April 23, 2022
Mayo Clinic routinely uses spinal anesthesia when performing certain minimally invasive spinal surgeries. Compared with surgeries done under general anesthesia, the awake procedures generally result in shorter operating room time and less postoperative pain.
"This is a real paradigm shift in neurosurgery," says Kingsley Abode-Iyamah, M.D., a neurosurgeon at Mayo Clinic in Jacksonville, Florida. "Our studies are showing that spinal anesthesia not only is safe but also offers real benefits for patients."
On the left, preoperative MRI shows spinal curvature before awake minimally invasive surgery-transforaminal lumbar interbody fusion (MIS-TLIF) at Mayo Clinic. On the right, postoperative image shows the correction achieved during the awake procedure.
Mayo Clinic's spinal anesthesia protocol is used for selected individuals undergoing laminectomy, diskectomy or minimally invasive surgery-transforaminal lumbar interbody fusion (MIS-TLIF). The procedures are completed within 2 to 3 hours — the typical duration of spinal anesthesia.
A Mayo Clinic study to be published in World Neurosurgery found that 60% of individuals undergoing lumbar spinal surgery were willing to participate in a randomized trial of spinal anesthesia versus general anesthesia.
"There has been a perception that patients would not be willing to undergo this type of surgery awake," Dr. Abode-Iyamah says. "But in our experience, spinal anesthesia improves patients' overall satisfaction."
Documenting the benefits for patients
The adverse effects of general anesthesia for individuals undergoing spinal surgery can include memory loss, nausea, and transient impairment of sensory and motor functions. "In older individuals, general anesthesia might also affect cognition," Dr. Abode-Iyamah says.
The specific advantages of spinal anesthesia — as described in two Mayo Clinic studies published in the December 2021 issue of Neurosurgical Focus — include:
- A 27% reduction in total operating room time
- Lower mean overall and mean maximum pain scores in the first three hours after surgery
- Ambulation on average 7.8 hours earlier than ambulation after general anesthesia
- Shorter hospital stays
Awake spinal surgery is a multidisciplinary effort. "It requires neurosurgeons and anesthesiologists who are not only experts in their fields but also comfortable working together," Dr. Abode-Iyamah says.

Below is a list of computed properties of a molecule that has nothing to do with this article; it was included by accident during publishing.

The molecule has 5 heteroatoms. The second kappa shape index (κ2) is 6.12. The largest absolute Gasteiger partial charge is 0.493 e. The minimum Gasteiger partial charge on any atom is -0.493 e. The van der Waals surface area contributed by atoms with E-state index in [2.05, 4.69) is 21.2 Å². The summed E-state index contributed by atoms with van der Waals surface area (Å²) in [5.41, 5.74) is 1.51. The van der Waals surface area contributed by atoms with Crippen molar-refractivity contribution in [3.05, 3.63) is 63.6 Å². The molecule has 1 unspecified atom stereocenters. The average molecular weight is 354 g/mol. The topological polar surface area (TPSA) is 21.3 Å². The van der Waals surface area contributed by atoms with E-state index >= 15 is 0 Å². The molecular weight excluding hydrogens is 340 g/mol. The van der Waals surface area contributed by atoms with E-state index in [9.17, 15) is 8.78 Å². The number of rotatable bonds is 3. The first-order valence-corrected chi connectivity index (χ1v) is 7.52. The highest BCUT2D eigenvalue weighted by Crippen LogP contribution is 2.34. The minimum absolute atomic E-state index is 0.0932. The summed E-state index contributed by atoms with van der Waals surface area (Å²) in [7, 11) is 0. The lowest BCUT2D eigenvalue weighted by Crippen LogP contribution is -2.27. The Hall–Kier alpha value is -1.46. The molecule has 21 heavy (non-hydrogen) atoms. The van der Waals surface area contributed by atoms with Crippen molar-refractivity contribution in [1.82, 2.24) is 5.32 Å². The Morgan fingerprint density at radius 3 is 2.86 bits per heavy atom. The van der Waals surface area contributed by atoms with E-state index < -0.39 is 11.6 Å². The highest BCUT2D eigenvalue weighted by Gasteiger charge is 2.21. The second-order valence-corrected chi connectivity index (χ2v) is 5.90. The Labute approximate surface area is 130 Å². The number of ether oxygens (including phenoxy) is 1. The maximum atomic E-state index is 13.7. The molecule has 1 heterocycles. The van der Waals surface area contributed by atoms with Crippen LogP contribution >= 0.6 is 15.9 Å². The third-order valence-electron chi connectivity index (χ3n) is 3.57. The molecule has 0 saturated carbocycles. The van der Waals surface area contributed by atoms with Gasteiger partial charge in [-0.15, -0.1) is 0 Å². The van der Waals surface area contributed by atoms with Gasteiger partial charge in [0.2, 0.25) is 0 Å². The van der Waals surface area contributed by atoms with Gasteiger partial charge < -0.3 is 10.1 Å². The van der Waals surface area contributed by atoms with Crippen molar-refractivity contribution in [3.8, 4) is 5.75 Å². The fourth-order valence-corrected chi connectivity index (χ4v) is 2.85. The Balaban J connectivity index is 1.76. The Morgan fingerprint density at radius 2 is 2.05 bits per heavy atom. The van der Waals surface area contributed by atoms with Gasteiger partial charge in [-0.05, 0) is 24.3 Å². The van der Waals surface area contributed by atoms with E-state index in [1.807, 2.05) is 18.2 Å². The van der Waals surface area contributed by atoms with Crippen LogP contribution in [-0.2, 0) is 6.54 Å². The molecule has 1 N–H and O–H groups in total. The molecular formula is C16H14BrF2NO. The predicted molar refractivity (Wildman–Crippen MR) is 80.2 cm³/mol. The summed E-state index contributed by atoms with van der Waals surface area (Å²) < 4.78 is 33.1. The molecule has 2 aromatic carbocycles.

The awake procedures are performed with patients in the prone position. Mayo Clinic recommends avoiding spinal anesthesia for patients with obstructive sleep apnea or a body mass index of 35 or above, as those individuals might have an increased risk of carbon dioxide accumulation during the surgery.
Mayo Clinic's techniques for safely performing awake MIS-TLIF are described in a technical note published in the January 2021 issue of the Journal of Clinical Neurology and Neurosurgery. The procedure is used only for one- or two-level fusions due to the time constraint of spinal anesthesia. Mayo Clinic further enhances awake MIS-TLIF by using robotic technology to guide screw placement.
During all awake spinal surgeries, patients wear noise-canceling headphones and listen to music of their choice. "They can communicate with us at any time, and we can communicate with them, making sure they are comfortable and doing well," Dr. Abode-Iyamah says.
Mayo Clinic plans to undertake a randomized prospective clinical trial comparing spinal surgery performed with spinal anesthesia and that performed with general anesthesia.
"The dominance of general anesthesia is probably due to a lack of exposure to spinal anesthesia," Dr. Abode-Iyamah says. "At Mayo Clinic, we are committed to innovating our approaches in ways that help patients."
For more information
De Biase G, et al. Assessment of patients' willingness to participate in a randomized trial of spinal versus general anesthesia for lumbar spine surgery. World Neurosurgery. In press.
De Biase G, et al. Spinal versus general anesthesia for minimally invasive transforaminal lumbar interbody fusion: Implications on operating room time, pain, and ambulation. Neurosurgical Focus. 2021;51:e3.
Abode-Iyamah K, et al. Single-level awake transforaminal lumbar interbody fusion: A Mayo Clinic institutional experience and national analysis. Neurosurgical Focus. 2021;51:e4.
De Biase G, et al. Awake minimally invasive transforaminal lumbar interbody fusion with a pedicle-based retraction system. Clinical Neurology and Neurosurgery. 2021;200:106313.
Refer a patient to Mayo Clinic.